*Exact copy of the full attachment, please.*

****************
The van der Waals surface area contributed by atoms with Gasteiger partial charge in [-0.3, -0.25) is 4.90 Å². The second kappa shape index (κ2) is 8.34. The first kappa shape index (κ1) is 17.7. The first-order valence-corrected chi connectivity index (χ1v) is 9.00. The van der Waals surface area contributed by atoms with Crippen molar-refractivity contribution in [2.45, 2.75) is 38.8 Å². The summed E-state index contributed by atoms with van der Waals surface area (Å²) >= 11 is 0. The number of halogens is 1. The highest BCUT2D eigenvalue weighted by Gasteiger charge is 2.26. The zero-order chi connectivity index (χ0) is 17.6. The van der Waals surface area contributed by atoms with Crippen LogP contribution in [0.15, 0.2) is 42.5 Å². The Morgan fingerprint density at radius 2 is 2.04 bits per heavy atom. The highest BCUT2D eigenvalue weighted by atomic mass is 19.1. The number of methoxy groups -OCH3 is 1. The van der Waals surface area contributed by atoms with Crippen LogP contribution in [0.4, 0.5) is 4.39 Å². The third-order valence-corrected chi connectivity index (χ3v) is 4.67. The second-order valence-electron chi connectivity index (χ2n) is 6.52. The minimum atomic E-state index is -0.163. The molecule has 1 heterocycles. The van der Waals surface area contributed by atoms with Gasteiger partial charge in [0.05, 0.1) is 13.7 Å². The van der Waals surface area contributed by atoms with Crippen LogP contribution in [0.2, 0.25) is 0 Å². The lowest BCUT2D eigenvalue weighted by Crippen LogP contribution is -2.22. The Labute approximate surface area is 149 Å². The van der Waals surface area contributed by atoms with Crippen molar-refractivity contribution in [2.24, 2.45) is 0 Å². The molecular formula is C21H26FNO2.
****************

The van der Waals surface area contributed by atoms with Gasteiger partial charge in [-0.3, -0.25) is 4.90 Å². The second kappa shape index (κ2) is 8.34. The first kappa shape index (κ1) is 17.7. The first-order valence-corrected chi connectivity index (χ1v) is 9.00. The van der Waals surface area contributed by atoms with Crippen molar-refractivity contribution in [2.45, 2.75) is 38.8 Å². The summed E-state index contributed by atoms with van der Waals surface area (Å²) >= 11 is 0. The number of halogens is 1. The highest BCUT2D eigenvalue weighted by Gasteiger charge is 2.26. The zero-order chi connectivity index (χ0) is 17.6. The van der Waals surface area contributed by atoms with Crippen LogP contribution in [0.15, 0.2) is 42.5 Å². The Morgan fingerprint density at radius 2 is 2.04 bits per heavy atom. The highest BCUT2D eigenvalue weighted by atomic mass is 19.1. The number of methoxy groups -OCH3 is 1. The van der Waals surface area contributed by atoms with Crippen LogP contribution in [0.4, 0.5) is 4.39 Å². The third-order valence-corrected chi connectivity index (χ3v) is 4.67. The second-order valence-electron chi connectivity index (χ2n) is 6.52. The minimum atomic E-state index is -0.163. The molecule has 1 heterocycles. The van der Waals surface area contributed by atoms with Gasteiger partial charge in [0.05, 0.1) is 13.7 Å². The van der Waals surface area contributed by atoms with Crippen LogP contribution in [0.2, 0.25) is 0 Å². The lowest BCUT2D eigenvalue weighted by Crippen LogP contribution is -2.22. The Labute approximate surface area is 149 Å². The van der Waals surface area contributed by atoms with Crippen molar-refractivity contribution in [2.24, 2.45) is 0 Å². The molecular formula is C21H26FNO2.